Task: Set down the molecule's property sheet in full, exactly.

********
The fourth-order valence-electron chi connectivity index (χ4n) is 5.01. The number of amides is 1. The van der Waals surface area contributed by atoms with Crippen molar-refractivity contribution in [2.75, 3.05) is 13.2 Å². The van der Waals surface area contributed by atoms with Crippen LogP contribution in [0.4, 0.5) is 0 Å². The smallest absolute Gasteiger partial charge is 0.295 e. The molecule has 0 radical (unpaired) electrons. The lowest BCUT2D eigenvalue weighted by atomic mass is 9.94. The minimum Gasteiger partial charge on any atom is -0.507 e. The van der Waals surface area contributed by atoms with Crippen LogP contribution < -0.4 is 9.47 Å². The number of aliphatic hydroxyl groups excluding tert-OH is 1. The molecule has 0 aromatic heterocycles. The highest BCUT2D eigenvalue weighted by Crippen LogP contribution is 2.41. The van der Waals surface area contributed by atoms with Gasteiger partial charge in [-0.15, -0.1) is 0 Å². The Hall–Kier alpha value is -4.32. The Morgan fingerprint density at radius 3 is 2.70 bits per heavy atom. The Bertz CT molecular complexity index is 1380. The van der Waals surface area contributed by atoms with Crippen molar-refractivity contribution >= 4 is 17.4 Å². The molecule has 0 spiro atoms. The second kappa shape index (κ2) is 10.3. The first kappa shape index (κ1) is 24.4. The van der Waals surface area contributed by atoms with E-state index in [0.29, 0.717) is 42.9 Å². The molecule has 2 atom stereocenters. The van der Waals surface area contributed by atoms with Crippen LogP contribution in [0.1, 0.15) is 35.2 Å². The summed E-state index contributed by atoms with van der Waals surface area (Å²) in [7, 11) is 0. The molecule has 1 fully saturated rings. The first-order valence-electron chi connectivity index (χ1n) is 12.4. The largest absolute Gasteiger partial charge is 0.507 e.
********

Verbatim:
The fourth-order valence-electron chi connectivity index (χ4n) is 5.01. The number of amides is 1. The van der Waals surface area contributed by atoms with Crippen molar-refractivity contribution in [2.75, 3.05) is 13.2 Å². The van der Waals surface area contributed by atoms with Crippen LogP contribution in [0.4, 0.5) is 0 Å². The smallest absolute Gasteiger partial charge is 0.295 e. The molecule has 0 radical (unpaired) electrons. The lowest BCUT2D eigenvalue weighted by atomic mass is 9.94. The minimum Gasteiger partial charge on any atom is -0.507 e. The van der Waals surface area contributed by atoms with Crippen LogP contribution < -0.4 is 9.47 Å². The number of aliphatic hydroxyl groups excluding tert-OH is 1. The molecule has 0 aromatic heterocycles. The highest BCUT2D eigenvalue weighted by Crippen LogP contribution is 2.41. The van der Waals surface area contributed by atoms with Gasteiger partial charge in [-0.15, -0.1) is 0 Å². The Hall–Kier alpha value is -4.32. The Morgan fingerprint density at radius 3 is 2.70 bits per heavy atom. The Bertz CT molecular complexity index is 1380. The van der Waals surface area contributed by atoms with Crippen molar-refractivity contribution >= 4 is 17.4 Å². The molecule has 0 spiro atoms. The second kappa shape index (κ2) is 10.3. The first kappa shape index (κ1) is 24.4. The van der Waals surface area contributed by atoms with E-state index in [0.29, 0.717) is 42.9 Å². The molecule has 2 atom stereocenters. The van der Waals surface area contributed by atoms with Crippen LogP contribution in [0.1, 0.15) is 35.2 Å². The summed E-state index contributed by atoms with van der Waals surface area (Å²) in [7, 11) is 0. The molecule has 1 fully saturated rings. The first-order valence-electron chi connectivity index (χ1n) is 12.4. The largest absolute Gasteiger partial charge is 0.507 e.